Updated Sep 20, 2022 - Science

Puerto Rico requests FEMA assistance from Biden admin

A flooded street is seen after the passage of Hurricane Fiona in Salinas, Puerto Rico, on Sept. 19. Photo: Jose Rodriguez/AFP via Getty Images

Puerto Rico Gov. Pedro Pierluisi (D) requested the Biden administration declare Hurricane Fiona a major disaster Tuesday to unlock more federal aid for recovery efforts.

Driving the news: Federal Emergency Management Agency administrator Deanne Criswell traveled to Puerto Rico on Tuesday to meet with the governor, assess the devastation and get a briefing on power restoration efforts, a FEMA spokesperson told Axios.

  • President Biden has already declared a federal disaster for Puerto Rico, mobilizing delivery of aid to the island.
  • But what the governor is asking for, which will need Biden's approval, will allow additional federal funds to help with disaster relief.

What she's saying: "Today, we saw neighbors helping neighbors and the entire community coming together," Criswell said.

  • "[FEMA] is on the ground and will be with you in the days and months to come as we recover together," she added.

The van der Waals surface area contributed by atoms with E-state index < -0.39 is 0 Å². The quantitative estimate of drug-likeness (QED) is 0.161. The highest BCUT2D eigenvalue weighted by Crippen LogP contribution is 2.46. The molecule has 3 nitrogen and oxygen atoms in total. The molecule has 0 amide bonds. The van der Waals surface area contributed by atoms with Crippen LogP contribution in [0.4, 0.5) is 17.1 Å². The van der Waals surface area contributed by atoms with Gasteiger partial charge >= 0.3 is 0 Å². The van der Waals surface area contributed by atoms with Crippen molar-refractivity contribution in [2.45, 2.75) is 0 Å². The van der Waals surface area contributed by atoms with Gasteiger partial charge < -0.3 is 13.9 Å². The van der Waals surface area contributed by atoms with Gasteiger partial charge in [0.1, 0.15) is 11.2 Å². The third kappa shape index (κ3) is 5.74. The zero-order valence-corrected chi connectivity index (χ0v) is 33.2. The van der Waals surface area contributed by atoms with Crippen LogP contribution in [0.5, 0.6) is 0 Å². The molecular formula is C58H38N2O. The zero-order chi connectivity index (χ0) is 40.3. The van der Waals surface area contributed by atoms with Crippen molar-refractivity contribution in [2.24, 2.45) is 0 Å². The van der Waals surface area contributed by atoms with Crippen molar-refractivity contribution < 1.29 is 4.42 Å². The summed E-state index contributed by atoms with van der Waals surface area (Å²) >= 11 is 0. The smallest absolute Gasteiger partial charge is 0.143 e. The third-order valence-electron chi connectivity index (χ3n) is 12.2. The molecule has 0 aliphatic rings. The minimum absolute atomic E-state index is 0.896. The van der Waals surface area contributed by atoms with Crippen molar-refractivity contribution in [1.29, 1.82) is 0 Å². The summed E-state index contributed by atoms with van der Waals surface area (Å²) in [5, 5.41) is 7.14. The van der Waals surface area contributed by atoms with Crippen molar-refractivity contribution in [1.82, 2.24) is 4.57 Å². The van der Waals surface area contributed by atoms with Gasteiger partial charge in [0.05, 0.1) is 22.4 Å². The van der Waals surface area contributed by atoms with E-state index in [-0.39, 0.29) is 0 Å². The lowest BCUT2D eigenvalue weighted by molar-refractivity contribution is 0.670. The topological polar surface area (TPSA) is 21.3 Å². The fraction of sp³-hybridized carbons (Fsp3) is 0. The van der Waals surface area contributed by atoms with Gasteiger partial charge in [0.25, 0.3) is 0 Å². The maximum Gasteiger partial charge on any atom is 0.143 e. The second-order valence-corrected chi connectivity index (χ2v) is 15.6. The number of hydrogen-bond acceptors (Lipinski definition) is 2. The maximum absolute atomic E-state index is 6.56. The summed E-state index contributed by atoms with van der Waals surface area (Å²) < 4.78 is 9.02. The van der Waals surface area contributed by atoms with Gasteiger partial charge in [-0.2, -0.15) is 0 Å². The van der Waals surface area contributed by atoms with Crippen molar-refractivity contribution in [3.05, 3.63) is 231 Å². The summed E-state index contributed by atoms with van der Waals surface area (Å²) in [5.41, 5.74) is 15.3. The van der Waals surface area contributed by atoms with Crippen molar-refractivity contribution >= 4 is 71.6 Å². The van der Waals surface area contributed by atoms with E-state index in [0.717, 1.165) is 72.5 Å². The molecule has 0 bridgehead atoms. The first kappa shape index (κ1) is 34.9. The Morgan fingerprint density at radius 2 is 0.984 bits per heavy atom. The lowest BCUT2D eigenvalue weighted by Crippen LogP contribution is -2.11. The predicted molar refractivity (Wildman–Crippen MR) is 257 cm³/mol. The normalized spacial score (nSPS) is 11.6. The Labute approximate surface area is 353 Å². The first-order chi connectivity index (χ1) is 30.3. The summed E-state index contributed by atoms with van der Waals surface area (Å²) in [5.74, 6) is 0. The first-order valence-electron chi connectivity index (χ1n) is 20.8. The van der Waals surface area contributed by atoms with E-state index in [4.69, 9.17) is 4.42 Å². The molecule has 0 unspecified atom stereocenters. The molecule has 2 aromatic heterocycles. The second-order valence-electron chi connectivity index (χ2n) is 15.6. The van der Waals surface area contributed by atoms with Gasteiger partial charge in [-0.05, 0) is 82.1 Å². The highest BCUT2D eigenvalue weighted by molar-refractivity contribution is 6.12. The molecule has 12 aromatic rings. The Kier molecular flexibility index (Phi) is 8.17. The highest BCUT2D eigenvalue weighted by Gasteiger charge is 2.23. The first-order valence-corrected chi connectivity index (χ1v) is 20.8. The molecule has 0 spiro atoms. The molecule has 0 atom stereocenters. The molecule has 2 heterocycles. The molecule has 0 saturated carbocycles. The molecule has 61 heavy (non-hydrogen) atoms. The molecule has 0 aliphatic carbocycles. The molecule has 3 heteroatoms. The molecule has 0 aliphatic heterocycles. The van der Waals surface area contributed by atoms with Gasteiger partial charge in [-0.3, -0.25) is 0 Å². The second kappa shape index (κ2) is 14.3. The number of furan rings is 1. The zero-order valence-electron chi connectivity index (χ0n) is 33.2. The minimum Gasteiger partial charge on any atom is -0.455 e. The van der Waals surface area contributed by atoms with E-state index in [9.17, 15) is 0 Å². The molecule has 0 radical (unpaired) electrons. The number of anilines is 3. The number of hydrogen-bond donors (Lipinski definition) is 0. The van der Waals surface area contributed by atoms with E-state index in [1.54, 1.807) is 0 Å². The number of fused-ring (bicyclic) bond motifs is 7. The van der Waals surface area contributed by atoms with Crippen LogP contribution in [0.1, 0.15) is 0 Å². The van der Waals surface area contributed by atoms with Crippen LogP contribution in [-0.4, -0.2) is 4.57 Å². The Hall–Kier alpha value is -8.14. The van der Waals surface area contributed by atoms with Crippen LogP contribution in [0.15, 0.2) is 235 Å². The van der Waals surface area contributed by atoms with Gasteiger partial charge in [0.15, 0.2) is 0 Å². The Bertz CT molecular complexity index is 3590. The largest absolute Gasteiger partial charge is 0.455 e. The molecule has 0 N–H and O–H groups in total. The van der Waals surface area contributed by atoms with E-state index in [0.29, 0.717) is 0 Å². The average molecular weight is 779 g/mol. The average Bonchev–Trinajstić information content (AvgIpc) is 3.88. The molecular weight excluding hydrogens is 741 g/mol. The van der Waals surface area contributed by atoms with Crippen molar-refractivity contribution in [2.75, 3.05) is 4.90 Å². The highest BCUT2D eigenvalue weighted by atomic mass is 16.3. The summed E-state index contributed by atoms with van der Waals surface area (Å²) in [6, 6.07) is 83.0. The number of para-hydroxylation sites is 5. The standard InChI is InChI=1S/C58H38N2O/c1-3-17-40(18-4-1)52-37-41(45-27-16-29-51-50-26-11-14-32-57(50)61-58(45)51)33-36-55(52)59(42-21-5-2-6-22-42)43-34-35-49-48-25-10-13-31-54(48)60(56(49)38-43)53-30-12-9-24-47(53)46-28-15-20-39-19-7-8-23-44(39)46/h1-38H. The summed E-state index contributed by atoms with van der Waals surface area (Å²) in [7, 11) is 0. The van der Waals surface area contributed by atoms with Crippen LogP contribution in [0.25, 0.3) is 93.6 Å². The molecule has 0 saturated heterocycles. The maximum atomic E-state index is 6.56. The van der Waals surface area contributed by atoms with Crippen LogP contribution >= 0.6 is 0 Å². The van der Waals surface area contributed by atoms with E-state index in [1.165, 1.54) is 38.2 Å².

For the record: FEMA has deployed one national and four regional incident management teams, along with two urban search and rescue teams in addition to the hundreds of FEMA personnel on the ground, the agency said.

Threat level: Heavy rainfall and "life-threatening" flash flooding are expected to continue in the Dominican Republic and Turks and Caicos, per the National Hurricane Center.

  • Additional flash and urban flooding is also possible in Puerto Rico.
  • The center of Fiona is expected to continue to move near the eastern Turks and Caicos during the next few hours, away from those islands by Wednesday, and approach Bermuda late on Thursday, the Hurricane Center said in an advisory.
  • Maximum sustained winds remain near 115 mph with higher gusts.

By the numbers: About 1.2 million customers in Puerto Rico were without power Tuesday, though restoration efforts are underway after an island-wide blackout, according to poweroutage.us, which tracks outages in the U.S.

Editor's note: This article has been updated with comment from Criswell.

Axios' Andrew Freedman contributed to this report.

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